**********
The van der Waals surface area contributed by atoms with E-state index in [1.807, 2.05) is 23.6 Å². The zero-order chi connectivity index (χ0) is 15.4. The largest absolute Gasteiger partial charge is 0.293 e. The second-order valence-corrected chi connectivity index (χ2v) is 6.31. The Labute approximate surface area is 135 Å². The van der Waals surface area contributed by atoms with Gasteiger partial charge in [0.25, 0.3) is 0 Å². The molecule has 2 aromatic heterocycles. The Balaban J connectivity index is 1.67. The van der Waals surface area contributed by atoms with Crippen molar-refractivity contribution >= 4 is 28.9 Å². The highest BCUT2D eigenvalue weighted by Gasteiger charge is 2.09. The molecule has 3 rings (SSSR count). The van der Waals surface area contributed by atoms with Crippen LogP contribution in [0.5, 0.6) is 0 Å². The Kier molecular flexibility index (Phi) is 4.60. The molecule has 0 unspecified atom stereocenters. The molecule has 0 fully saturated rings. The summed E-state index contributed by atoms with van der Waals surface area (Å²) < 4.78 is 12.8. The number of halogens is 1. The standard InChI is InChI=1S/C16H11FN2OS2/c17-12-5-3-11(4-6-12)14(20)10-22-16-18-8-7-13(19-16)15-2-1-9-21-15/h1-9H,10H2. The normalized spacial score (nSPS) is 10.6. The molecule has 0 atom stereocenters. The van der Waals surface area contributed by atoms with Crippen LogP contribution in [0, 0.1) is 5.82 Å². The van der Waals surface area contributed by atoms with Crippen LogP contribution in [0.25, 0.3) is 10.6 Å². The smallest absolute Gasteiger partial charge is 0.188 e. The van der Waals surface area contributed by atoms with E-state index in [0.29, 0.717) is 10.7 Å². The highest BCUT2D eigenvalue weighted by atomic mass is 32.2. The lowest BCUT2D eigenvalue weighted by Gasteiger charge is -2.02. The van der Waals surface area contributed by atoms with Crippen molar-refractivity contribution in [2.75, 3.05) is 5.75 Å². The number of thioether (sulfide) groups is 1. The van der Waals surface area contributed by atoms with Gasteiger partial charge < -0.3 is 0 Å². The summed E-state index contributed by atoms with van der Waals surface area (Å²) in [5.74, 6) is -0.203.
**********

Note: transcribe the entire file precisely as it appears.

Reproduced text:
The van der Waals surface area contributed by atoms with E-state index in [1.807, 2.05) is 23.6 Å². The zero-order chi connectivity index (χ0) is 15.4. The largest absolute Gasteiger partial charge is 0.293 e. The second-order valence-corrected chi connectivity index (χ2v) is 6.31. The Labute approximate surface area is 135 Å². The van der Waals surface area contributed by atoms with Gasteiger partial charge in [0.25, 0.3) is 0 Å². The molecule has 2 aromatic heterocycles. The Balaban J connectivity index is 1.67. The van der Waals surface area contributed by atoms with Crippen molar-refractivity contribution >= 4 is 28.9 Å². The highest BCUT2D eigenvalue weighted by Gasteiger charge is 2.09. The molecule has 3 rings (SSSR count). The van der Waals surface area contributed by atoms with Crippen LogP contribution in [0.5, 0.6) is 0 Å². The Kier molecular flexibility index (Phi) is 4.60. The molecule has 0 unspecified atom stereocenters. The molecule has 0 fully saturated rings. The summed E-state index contributed by atoms with van der Waals surface area (Å²) < 4.78 is 12.8. The number of halogens is 1. The standard InChI is InChI=1S/C16H11FN2OS2/c17-12-5-3-11(4-6-12)14(20)10-22-16-18-8-7-13(19-16)15-2-1-9-21-15/h1-9H,10H2. The normalized spacial score (nSPS) is 10.6. The molecule has 0 atom stereocenters. The van der Waals surface area contributed by atoms with Crippen LogP contribution in [0, 0.1) is 5.82 Å². The van der Waals surface area contributed by atoms with Crippen LogP contribution in [0.25, 0.3) is 10.6 Å². The smallest absolute Gasteiger partial charge is 0.188 e. The van der Waals surface area contributed by atoms with E-state index in [0.29, 0.717) is 10.7 Å². The highest BCUT2D eigenvalue weighted by atomic mass is 32.2. The lowest BCUT2D eigenvalue weighted by Gasteiger charge is -2.02. The van der Waals surface area contributed by atoms with Crippen molar-refractivity contribution in [2.75, 3.05) is 5.75 Å². The number of thioether (sulfide) groups is 1. The van der Waals surface area contributed by atoms with Gasteiger partial charge < -0.3 is 0 Å². The summed E-state index contributed by atoms with van der Waals surface area (Å²) in [5.74, 6) is -0.203.